The US Is About to Waste $305 Billion On Roads We Don't Need

Illustration for article titled The US Is About to Waste $305 Billion On Roads We Dont Need

A big infrastructure bill finally passed the House this week, pushing $305 billion over five years to transit and highway projects. In the same week, Uber raised another $2.1 billion, bringing its total valuation to $62.5 billion—roughly the same amount the new bill spends on infrastructure each year.

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Which of these figures do you think will impact our streets more? The answer will tell you everything about how the way we get around is changing—and how the way we plan for transportation needs to change along with it.

Uber is just one example of a company that’s radically altering our streets. Not only is it changing what it means to use a car, it’s now a major player in an autonomous revolution. Uber will transform the landscape of America’s road system, alongside its peers like Google, Apple, Tesla, and others.

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Yet, if you look closely, nowhere in the new transportation bill is it clear that driverless cars, or even ride-sharing, is guiding the allocation of that hard-won $305 billion. That has to change, fast.

The Backwards Way We Build Infrastructure

The House bill, nicknamed FAST Act (Fixing America’s Surface Transportation), will help pump much-needed funds into subways, light-rail lines, and other transit projects, including $4 billion per year for biking infrastructure.

This is good news. But the FAST Act will also allocate lots of money to expanding or building new highways—an ongoing, outdated attempt by transportation departments to “fix” congestion. This is the big problem with bills like FAST: For any kind of transportation bill to be effective in this country, highway projects need to be uncoupled from transit projects. Why? Because they’re two different things with two very different final outcomes.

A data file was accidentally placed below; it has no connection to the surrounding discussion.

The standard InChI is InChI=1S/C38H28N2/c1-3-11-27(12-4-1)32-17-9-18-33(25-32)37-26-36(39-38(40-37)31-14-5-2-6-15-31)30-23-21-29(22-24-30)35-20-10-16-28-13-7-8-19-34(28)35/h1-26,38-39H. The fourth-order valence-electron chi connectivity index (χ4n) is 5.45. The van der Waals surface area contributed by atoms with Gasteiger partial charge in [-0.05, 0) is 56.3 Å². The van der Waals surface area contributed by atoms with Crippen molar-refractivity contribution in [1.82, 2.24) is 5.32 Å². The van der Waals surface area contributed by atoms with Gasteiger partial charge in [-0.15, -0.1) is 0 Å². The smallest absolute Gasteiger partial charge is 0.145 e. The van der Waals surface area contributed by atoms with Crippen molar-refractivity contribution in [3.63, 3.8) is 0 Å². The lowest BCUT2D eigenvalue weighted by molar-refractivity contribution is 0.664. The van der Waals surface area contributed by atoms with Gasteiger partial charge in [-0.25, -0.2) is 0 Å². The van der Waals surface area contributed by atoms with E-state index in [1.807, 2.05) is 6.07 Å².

Widening roads is not a solution for alleviating gridlock, as so many cities have spent billions of dollars over the past few decades learning. Investments in transit on the other hand, including walking and biking infrastructure, have been proven to help traffic flow and save cities money over time—not only due to decreased costs for construction and maintenance, but also from a public health perspective. A truly transformative transportation bill would require that states spend the money on forward-thinking sustainable transit solutions, not backwards car-focused policies.

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But there’s another, even bigger reason why we need to think about highways separately from transit infrastructure going forward: Within the next five years, how we drive, where we go, and even the number of cars we use to get there is going to change forever.

Fewer Cars—and Fewer Human Drivers

Within the coming decade, America’s roads will likely see its biggest changes since the construction of the Interstate Highway System a half-century ago. Yet we’re still planning for cars like it’s 1956.

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The US reached “peak car” in 2008. The absolute number of vehicles on US streets has slowly gone down in the last seven years. And whatever you believe about millennials choosing not to drive as part of their personal ethos, or because they can’t afford car payments, one fact is irrefutably true: Right now, the largest generation in the country is driving a lot less than any other generation before it. Then consider the growing improvements to transit, walking, and biking infrastructure, which gets even more cars off the streets.

When you toss self-driving vehicles into the mix, you can see just how drastically the urban landscape will change.

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Because autonomous vehicles will be shared—providing true on-demand rides—there will be fewer cars on the road. That means the space we devote to them also can decrease. Surface parking lots will be a thing of the past. On-street parking will be replaced by a handful of loading and unloading zones. In fact, some experts warn that 85 percent of current road infrastructure should start to be reclaimed by cities now because it will be useless. That’s more room for housing, schools, parks, and economy-generating businesses.